I have raised deep concern about the precipitous decline in the proportion of pupils attending top universities that come from Camden: driven, of course, by Camden’s schools falling behind other London boroughs. The Camden New Journal has highlighted my concerns.
Despite being home to one Russell Group university and within metres of two more, pupils in Camden are half as likely to go to a Russell Group university as pupils in Barnet. Indeed, they’re half as likely as pupils in Newham, so it’s not because Barnet is leafy and suburban, or even because it’s Conservative.
Within Camden, there is a huge divide between UCL Academy and Camden School for Girls on one hand and all other state schools – with pupils at those two schools being 3-4 times as likely to get into a top university as those at Haversock or LaSWAP.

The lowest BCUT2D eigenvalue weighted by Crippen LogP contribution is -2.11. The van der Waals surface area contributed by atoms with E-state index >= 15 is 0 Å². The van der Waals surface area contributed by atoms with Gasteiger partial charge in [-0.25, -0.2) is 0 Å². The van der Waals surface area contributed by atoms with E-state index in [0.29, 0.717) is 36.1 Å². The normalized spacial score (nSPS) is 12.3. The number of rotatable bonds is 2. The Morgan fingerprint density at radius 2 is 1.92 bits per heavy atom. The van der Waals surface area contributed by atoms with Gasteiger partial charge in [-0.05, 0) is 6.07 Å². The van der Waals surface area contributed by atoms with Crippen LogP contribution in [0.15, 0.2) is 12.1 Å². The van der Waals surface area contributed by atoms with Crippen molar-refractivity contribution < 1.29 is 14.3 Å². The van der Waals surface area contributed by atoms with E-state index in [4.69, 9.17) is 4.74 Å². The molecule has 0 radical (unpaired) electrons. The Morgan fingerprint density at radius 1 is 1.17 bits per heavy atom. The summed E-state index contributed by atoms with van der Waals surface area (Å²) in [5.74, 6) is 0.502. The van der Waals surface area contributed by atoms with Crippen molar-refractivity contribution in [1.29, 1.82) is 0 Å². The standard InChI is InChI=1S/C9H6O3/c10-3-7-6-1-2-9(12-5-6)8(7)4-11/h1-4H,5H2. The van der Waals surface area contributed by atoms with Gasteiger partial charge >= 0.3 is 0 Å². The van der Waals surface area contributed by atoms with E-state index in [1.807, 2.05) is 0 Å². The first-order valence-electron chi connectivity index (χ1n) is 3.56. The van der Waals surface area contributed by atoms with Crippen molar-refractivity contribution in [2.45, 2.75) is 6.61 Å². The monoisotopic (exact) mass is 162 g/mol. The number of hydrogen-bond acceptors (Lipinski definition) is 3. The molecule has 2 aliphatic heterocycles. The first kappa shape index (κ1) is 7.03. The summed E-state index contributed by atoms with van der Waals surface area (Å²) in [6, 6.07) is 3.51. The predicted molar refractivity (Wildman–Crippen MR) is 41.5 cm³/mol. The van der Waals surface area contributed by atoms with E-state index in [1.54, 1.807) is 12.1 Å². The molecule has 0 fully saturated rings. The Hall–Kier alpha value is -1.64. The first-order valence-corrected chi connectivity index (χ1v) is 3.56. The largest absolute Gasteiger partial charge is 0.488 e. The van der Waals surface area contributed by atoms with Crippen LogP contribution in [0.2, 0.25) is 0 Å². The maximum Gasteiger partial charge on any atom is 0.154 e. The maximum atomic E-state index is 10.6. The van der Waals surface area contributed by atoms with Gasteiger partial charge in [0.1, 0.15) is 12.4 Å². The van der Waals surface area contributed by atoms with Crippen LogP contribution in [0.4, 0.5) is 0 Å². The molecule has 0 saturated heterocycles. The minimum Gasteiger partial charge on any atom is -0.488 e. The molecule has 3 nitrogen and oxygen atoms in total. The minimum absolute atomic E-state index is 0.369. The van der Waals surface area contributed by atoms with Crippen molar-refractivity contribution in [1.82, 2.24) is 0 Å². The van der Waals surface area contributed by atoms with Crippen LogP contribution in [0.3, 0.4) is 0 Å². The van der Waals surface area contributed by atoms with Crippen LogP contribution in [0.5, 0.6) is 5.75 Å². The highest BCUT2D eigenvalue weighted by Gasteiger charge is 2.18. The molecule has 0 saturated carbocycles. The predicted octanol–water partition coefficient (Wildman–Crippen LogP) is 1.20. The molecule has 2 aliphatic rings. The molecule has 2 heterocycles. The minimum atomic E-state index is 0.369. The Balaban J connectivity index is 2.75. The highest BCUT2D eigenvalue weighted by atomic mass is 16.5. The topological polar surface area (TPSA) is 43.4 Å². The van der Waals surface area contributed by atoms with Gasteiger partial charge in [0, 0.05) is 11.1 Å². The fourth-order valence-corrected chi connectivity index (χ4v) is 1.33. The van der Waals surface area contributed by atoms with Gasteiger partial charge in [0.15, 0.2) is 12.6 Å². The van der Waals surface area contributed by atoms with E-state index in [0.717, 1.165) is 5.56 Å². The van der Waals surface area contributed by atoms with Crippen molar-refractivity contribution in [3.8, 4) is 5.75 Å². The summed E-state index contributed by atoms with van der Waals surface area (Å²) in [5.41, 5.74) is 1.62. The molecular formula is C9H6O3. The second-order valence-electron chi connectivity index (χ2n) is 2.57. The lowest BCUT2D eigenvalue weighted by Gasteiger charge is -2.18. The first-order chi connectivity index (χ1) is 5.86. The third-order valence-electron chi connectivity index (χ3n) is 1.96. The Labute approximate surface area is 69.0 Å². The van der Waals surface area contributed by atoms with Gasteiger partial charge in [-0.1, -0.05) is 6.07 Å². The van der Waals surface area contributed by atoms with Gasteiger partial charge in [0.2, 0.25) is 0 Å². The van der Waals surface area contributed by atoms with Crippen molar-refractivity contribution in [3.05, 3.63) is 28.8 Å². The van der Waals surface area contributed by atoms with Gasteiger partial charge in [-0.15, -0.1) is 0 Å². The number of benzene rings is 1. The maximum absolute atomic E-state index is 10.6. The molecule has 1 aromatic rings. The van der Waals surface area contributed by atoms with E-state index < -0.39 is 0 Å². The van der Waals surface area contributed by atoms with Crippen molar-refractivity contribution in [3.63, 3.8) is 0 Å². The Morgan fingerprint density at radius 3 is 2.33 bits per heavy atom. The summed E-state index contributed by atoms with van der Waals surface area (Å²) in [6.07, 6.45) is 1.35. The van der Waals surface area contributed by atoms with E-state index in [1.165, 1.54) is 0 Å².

It is notable, of course, that UCL Academy and Camden School for Girls are two of just three secular mainstream schools that are independent of the council’s control (being an academy and a voluntary-aided school respectively).
In the last five years, the chances of a pupil from Camden going to a Russell Group university have fallen by 22% compared to pupils from across the rest of Inner London. Given Russell Group universities have 430,000 undergraduates, that’s equivalent to 100,000 top university places now being off-limits to Camden pupils compared to just five years ago!
Camden Conservatives raised this in our 2018 manifesto, and proposed that UCL Academy and Camden School for Girls take a lead in sharing best practice.
This is no longer an issue that Labour can ignore. Most state school pupils in Camden are being left further and further behind private schools and those two super-schools: creating an educational divide that no local authority should tolerate.